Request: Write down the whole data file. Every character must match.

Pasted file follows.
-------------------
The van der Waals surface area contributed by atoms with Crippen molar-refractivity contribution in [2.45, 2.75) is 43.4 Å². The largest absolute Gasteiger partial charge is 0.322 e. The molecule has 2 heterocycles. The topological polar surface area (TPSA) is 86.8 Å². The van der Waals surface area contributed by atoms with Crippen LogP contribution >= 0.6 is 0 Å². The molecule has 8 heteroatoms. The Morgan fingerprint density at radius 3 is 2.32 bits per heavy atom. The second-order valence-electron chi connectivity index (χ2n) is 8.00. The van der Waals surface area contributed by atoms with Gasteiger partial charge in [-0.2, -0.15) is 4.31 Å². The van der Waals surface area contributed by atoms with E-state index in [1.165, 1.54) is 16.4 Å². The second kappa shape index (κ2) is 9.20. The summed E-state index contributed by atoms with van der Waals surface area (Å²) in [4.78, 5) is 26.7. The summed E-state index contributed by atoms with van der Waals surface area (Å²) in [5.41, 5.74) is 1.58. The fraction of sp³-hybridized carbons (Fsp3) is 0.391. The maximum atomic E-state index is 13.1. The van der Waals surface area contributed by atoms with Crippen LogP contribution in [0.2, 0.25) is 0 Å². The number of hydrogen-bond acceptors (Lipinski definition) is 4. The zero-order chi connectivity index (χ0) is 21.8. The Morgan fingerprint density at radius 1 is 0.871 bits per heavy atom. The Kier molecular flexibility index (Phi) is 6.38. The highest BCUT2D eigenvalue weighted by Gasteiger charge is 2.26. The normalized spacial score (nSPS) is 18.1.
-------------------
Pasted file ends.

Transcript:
The van der Waals surface area contributed by atoms with Crippen molar-refractivity contribution in [2.45, 2.75) is 43.4 Å². The largest absolute Gasteiger partial charge is 0.322 e. The molecule has 2 heterocycles. The topological polar surface area (TPSA) is 86.8 Å². The van der Waals surface area contributed by atoms with Crippen LogP contribution >= 0.6 is 0 Å². The molecule has 8 heteroatoms. The Morgan fingerprint density at radius 3 is 2.32 bits per heavy atom. The second-order valence-electron chi connectivity index (χ2n) is 8.00. The van der Waals surface area contributed by atoms with Gasteiger partial charge in [-0.2, -0.15) is 4.31 Å². The van der Waals surface area contributed by atoms with E-state index in [1.165, 1.54) is 16.4 Å². The second kappa shape index (κ2) is 9.20. The summed E-state index contributed by atoms with van der Waals surface area (Å²) in [4.78, 5) is 26.7. The summed E-state index contributed by atoms with van der Waals surface area (Å²) in [5.41, 5.74) is 1.58. The fraction of sp³-hybridized carbons (Fsp3) is 0.391. The maximum atomic E-state index is 13.1. The van der Waals surface area contributed by atoms with Crippen LogP contribution in [0.2, 0.25) is 0 Å². The number of hydrogen-bond acceptors (Lipinski definition) is 4. The zero-order chi connectivity index (χ0) is 21.8. The Morgan fingerprint density at radius 1 is 0.871 bits per heavy atom. The Kier molecular flexibility index (Phi) is 6.38. The highest BCUT2D eigenvalue weighted by Gasteiger charge is 2.26. The normalized spacial score (nSPS) is 18.1.